Another winemaker, David González at Gómez Cruzado, told me he sources grapes from three major terroirs in Rioja Alavesa and Rioja Alta, ranging from the poor soils of the Atlantic-influenced Sierra Cantabria in the north of the appellation, to the high slopes of the Alto Najerilla at the southern point of Rioja Alta, where the climate is markedly warmer. If Gonzalez needs colour and acidity he can range further, sourcing Graciano from Tudelilla in Rioja Baja, for example. ‘I have a huge choice of vineyard and elevation and grape and exposure.’

rioja grapes
David González of Gómez Cruzado praises the range of terroir and selection of grapes at his disposal from across the Rioja region

In contrast, Canon-la-Gaffelière, a St Emilion Premier Grand Cru Classé, has a mere 19.5ha of vineyard: Merlot, Cabernet Franc and Cabernet Sauvignon on clay and limestone at the foot of the slope leading up to the town of St Emilion. ‘Our style is defined by our Cabernet Franc [Canon-la-Gaffelière typically has 40 per cent Cabernet Franc in the blend, a much higher proportion than most of their neighbours in St Emilion],’ says Malet. ‘We aim to be true to the terroir and the location. Our mix of clay and limestone on the slope and clay and sand at the top of the hill is very well adapted to it.’

In the winery

When the talk turns to winemaking, the similarities between the regions become obvious. In common with fine winemakers around the world, there’s less use of oak. At Canon-la-Gaffelière they will use 600l foudres as well as 225l barrels; while Larrea at CVNE is allowed only the 225l size, she experiments with French and American barrels, and the age of the wood itself. Extraction regimes are gentler and gentler. ‘We are all looking for finesse and elegance,’ Larrea says.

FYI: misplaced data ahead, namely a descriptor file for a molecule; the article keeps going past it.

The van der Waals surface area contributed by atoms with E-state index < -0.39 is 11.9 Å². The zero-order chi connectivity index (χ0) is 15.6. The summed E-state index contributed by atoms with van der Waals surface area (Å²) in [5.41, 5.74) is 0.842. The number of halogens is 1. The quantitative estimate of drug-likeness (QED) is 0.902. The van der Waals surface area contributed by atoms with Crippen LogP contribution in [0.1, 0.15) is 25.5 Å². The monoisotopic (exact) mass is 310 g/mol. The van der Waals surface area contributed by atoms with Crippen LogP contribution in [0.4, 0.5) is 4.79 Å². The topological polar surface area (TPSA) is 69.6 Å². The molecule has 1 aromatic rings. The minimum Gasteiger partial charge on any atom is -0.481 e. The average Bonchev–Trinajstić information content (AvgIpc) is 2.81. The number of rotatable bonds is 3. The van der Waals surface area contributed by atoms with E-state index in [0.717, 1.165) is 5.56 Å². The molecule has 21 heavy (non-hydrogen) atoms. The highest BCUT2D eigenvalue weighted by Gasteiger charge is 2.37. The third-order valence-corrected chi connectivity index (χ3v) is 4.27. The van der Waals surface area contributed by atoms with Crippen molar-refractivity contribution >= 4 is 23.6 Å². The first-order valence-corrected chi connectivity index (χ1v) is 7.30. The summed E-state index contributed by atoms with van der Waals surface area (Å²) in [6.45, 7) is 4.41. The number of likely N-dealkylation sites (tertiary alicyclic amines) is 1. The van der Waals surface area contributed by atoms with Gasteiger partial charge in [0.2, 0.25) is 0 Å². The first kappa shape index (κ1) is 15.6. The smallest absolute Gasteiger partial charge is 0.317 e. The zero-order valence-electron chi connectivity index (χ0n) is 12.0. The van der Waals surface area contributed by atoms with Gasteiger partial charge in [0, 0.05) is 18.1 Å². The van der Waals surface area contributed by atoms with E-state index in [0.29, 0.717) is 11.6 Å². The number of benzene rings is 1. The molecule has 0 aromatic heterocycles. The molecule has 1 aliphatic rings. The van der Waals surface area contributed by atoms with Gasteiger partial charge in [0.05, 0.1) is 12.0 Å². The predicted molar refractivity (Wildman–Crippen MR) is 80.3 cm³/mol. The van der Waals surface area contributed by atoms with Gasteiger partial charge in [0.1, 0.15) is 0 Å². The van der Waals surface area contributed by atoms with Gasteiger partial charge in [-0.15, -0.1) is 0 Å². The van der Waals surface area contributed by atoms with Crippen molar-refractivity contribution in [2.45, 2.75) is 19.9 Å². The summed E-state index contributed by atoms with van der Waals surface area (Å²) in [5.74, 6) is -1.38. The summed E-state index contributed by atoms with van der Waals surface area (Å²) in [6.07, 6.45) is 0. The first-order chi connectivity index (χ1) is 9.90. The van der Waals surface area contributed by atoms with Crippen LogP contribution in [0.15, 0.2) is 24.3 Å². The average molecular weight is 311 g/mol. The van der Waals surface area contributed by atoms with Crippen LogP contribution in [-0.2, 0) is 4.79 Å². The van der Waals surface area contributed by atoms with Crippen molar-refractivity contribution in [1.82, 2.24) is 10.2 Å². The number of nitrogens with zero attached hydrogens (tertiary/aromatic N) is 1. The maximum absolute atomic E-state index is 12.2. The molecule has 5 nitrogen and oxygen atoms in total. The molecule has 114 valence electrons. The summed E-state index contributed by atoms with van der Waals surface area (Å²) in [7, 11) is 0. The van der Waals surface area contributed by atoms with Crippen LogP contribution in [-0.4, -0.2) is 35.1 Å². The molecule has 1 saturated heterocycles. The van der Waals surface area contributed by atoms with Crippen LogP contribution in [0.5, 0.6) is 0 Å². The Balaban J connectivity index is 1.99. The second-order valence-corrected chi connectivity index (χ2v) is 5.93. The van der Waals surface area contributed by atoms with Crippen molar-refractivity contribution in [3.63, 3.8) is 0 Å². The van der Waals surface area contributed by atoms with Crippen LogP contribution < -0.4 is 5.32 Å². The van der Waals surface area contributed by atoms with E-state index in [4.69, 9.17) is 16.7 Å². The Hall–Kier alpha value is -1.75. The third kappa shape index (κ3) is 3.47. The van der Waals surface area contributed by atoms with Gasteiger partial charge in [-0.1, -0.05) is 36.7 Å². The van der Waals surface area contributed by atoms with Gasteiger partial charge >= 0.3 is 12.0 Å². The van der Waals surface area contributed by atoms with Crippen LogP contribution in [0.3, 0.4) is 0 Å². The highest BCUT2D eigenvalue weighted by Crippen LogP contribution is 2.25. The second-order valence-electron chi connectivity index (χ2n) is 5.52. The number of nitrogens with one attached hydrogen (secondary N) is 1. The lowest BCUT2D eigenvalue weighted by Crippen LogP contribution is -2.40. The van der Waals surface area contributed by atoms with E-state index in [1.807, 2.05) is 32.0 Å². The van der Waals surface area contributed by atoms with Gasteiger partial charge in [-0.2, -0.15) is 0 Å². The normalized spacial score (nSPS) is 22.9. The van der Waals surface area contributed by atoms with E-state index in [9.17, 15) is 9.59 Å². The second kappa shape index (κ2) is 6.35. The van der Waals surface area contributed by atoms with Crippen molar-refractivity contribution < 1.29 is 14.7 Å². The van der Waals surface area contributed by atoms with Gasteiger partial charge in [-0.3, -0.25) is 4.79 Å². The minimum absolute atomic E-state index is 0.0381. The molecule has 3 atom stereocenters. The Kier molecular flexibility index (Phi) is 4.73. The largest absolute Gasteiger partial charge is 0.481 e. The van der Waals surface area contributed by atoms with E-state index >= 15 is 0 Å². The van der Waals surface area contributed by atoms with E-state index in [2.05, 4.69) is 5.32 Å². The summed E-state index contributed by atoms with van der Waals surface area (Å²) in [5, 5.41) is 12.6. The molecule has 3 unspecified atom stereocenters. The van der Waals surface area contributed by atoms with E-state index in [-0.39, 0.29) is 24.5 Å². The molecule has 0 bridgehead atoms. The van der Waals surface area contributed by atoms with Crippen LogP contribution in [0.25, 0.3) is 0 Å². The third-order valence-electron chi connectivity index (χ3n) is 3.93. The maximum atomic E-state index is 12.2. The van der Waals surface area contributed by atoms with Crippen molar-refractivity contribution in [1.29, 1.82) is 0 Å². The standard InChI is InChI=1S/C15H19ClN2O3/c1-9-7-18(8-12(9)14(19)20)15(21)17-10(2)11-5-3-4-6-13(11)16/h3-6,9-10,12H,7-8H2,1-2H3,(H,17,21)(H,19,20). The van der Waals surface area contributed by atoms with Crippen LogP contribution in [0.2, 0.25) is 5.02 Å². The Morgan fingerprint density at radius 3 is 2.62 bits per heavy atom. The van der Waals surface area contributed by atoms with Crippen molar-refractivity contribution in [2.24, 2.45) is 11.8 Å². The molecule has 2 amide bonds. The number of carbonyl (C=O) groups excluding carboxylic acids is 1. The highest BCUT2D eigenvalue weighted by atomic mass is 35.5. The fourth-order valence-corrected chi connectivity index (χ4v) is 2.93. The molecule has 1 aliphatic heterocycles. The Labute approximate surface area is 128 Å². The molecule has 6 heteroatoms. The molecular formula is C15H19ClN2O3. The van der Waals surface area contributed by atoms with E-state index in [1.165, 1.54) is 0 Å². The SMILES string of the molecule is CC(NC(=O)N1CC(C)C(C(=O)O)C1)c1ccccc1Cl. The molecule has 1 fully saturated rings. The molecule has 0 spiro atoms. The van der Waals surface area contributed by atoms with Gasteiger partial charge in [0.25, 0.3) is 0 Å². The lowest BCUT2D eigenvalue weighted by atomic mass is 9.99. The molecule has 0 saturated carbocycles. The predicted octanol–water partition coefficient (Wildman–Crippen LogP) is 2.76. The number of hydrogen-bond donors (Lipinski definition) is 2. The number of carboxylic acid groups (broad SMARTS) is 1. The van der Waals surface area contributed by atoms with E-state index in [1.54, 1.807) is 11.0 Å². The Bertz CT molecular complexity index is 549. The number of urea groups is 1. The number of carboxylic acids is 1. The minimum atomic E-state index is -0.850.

haro wine tasting rioja bordeaux
Talk turns to barrels at the tasting in Haro in northern Spain

Tasting the wines was fascinating. Both regions have always made wine to be aged, but they are different terroirs, climates and grapes, different blending and ageing methods (‘I never try to see the similarities between regions,’ Malet warned) but side by side, they dovetail. The Bordeaux wines tend to have an edge to their tannins, a more uncompromising structure in some cases (I’m thinking of the Leoville Barton 2011), while tannins in Rioja might have a more opulent, voluptuous feel. The two whites – Roda and Smith-Haut-Lafitte – put the differences into relief. The first is full-bodied and luxurious, the latter slightly leaner.

Perhaps Maria Urrutia’s comment on the relationship between the two regions is the best summing-up. ‘Of course there is an affinity: all the winemakers in the world are cousins. We all learn from each other.’ Or, as Herman Melville said, ‘Genius all over the world stands hand in hand, and one shock of recognition runs the whole circle round.’

Rioja and Bordeaux wines to compare and contrast

Cvne Imperial Gran Reserva 2018

CVNE Imperial Gran Reserva 2018

85% Tempranillo, 10% Graciano, 5% Mazuelo; 13.5%

2018 was cool and wet. Bright, intense dark fruit on the nose, and a tightly-wound, concentrated palate. The tannins are fine with a powerful grip, the acid juicy, all in balance but needs a few years yet to settle down. Coiled. (Not released – the current vintage is 2015.)
£46, BBR

Gómez Cruzado, Cerro las Cuevas 2017

Gómez Cruzado, Cerro las Cuevas 2017

Tempranillo, Graciano, Mazuelo; 14%

Lovely fresh nose with dense red fruit. Juicy mid-palate with sweet tannins, some fine fruit (a hint of cherry) with a herbal top note. A complex, powerful wine, delicately-poised but with real energy.
£240 for a case of 6, Millesima

Bilbaínas Viña Pomal 2014

Tempranillo, Graciano; 14%

A deceptively soft and giving wine with a nose of sweet cherry and a palate that starts smooth but gives in to a powerful tannic kick. But the tannins remain silky and the cherry fruit has an edge of spice with some sweetness from the oak. Amazing value for money. (Current vintage is 2015)
£12.99, Majestic

Rioja Alta Gran Reserva 904 2011

La Rioja Alta Gran Reserva 904 2011

Tempranillo, Graciano; 14.5%